The New Idea Hybrid Irons will be available at retail in mid-October with a suggested retail price of $799.99 per set with Mitsubishi Rayon Bassara Eagle Series 65-gram graphite shafts and $699.99 per set with True Temper Dynalite 85-gram steel shafts. The New Idea Hybrids be available at the same time with a suggested retail price of $169.99.
The New Idea complete sets for men will be available in early November. The New Idea complete sets for women will be available in early November in Almond color, while the Blackberry, Raspberry and Melon options will come out in early December. All the full sets will carry a suggested retail price of $999.99.
Golfers of a certain age no doubt remember – or even owned – Hogan Apex irons, which debuted back in the early 1970s. Over three decades or so, the Ben Hogan Co. rolled out more than a dozen iteration of Apex irons, whose classic forged blades were, at their finest, among the best better-player irons on the market.
Callaway Golf bought Hogan about a decade ago, sold the apparel side of the business to Perry Ellis last year, and now is resurrecting the Apex name for its latest set of irons, which will debut at retail in December. Both the original Hogan Apex models and the Callaway versions are forged from carbon steel, but that's about where the similarities end.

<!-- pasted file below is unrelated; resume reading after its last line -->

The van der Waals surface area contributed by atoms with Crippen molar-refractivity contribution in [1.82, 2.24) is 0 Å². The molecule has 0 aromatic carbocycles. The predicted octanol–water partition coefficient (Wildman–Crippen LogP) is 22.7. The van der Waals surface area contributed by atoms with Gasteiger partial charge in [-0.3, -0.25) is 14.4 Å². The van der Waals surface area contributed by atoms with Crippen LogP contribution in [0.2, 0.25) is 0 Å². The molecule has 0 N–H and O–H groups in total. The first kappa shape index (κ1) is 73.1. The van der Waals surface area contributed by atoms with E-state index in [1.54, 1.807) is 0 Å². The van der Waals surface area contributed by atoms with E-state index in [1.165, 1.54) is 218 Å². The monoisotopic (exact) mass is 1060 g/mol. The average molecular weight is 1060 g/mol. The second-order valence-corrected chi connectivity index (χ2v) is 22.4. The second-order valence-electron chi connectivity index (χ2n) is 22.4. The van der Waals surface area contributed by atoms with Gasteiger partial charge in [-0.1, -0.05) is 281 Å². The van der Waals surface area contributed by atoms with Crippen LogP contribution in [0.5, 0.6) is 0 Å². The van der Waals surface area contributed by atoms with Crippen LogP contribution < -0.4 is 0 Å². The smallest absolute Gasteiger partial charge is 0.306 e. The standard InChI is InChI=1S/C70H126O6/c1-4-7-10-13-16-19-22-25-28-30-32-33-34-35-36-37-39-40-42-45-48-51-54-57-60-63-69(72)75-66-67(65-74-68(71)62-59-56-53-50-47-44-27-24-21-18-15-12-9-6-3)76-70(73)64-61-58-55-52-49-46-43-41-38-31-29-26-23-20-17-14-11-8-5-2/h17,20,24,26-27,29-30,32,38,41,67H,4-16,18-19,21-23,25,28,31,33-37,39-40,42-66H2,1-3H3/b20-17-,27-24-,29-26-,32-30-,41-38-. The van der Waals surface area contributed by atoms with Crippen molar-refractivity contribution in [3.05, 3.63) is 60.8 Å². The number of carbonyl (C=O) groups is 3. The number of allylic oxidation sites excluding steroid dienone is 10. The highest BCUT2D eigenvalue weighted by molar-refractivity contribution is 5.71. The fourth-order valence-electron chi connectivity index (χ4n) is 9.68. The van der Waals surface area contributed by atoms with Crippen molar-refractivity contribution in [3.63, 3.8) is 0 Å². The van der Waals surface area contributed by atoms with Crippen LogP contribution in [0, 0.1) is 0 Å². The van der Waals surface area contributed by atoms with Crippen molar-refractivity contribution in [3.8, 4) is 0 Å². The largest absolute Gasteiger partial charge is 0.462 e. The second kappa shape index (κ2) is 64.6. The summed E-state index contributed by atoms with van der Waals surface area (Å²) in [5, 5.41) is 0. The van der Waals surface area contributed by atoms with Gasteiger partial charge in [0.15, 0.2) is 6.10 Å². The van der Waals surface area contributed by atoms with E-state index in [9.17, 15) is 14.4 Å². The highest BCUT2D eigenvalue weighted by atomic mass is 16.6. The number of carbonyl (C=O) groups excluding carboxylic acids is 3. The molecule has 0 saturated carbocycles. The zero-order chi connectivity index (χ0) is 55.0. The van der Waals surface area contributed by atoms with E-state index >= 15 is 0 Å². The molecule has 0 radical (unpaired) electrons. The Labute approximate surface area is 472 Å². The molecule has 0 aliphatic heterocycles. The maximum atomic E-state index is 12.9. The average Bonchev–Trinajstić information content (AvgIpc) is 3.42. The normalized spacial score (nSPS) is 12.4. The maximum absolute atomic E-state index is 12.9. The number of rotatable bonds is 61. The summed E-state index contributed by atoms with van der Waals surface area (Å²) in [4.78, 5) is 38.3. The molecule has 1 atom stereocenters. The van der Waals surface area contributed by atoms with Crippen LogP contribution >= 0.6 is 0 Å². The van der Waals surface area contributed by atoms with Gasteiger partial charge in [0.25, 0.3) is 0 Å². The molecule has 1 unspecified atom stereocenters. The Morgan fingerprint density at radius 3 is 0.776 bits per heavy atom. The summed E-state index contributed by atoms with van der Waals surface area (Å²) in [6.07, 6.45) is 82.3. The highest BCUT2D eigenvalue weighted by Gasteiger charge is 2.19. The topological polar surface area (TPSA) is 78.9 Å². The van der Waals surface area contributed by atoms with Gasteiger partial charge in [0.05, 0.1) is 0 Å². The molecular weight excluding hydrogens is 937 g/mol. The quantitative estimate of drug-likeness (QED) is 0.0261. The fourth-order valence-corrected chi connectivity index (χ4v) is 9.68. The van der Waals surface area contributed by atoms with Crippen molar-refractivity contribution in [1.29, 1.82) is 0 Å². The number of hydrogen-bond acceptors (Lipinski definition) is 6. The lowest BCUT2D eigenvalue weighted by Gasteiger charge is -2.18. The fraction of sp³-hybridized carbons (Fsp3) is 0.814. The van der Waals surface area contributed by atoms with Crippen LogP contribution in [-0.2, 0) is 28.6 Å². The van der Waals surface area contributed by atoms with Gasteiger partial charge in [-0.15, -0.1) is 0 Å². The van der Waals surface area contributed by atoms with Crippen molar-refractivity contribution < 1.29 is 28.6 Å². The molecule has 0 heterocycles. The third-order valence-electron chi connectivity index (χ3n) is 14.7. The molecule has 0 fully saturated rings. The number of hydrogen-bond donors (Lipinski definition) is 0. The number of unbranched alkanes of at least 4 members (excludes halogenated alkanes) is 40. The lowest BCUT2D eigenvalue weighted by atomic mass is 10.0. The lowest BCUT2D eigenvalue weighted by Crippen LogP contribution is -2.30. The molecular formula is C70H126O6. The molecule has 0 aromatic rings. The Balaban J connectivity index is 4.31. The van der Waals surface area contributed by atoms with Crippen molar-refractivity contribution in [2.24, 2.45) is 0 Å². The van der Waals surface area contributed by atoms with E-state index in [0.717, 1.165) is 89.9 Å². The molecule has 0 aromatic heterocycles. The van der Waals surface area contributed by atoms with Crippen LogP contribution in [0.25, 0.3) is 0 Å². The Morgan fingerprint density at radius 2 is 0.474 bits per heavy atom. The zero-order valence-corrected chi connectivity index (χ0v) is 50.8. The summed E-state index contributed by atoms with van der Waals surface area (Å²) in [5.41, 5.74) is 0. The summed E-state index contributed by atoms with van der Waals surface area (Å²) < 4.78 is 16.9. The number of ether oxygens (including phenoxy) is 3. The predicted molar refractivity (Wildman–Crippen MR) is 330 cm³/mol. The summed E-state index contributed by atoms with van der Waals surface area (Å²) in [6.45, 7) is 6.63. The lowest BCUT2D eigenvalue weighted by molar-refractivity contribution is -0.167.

Callaway calls the Apex irons a ''longer, more attractive cousin to the Diablo Forged iron,'' which Callaway says originated the category of high-performance forged cavityback irons. They won't replace any current irons in the Callaway line-up, and are designed to appeal to a broad range of golfers seeking the best of forged players' irons and cast game-improvement sticks.
The new Apex clubs are the first forged irons that provide the soft, responsive feel for which forged clubs are known, as well as extra distance, Callaway says. A big reason for this, they explain, is that the new clubs contain a thin, 455 Carpenter high-strength steel face insert that is the same material Callaway uses in the forged cup faces of its X Hot fairway woods to help the ball jump off the face.
The lightweight face insert also means that Callaway could reposition weight low in the head. Using a tungsten insert in the sole to lower the center of gravity helps increase launch angles in the low irons (3-5 irons) and improve forgiveness. This composition, Callaway says, creates a clubhead with the performance properties normally found in game-improvement irons, and helps golfers launch the ball at appropriate angles and spin rates throughout the set.
The heads are slightly larger than the X Forged irons, and the faces feature wide-spaced (30-degree) grooves. These are the first Callaway irons to use these grooves, Callaway says, adding that they provide increased spin out of the rough for average golfers. In addition, the heads boast a satin chrome finish that's consistent with the look of Callaway's muscleback irons.
The Apex irons will come with two shaft options. The True Temper XP95 steel shaft will help deliver high launch angles with a controlled ball flight, while the UST Recoil is a lightweight graphite shaft with higher flex points for better feel and workability. The company hasn't yet released a suggested retail price.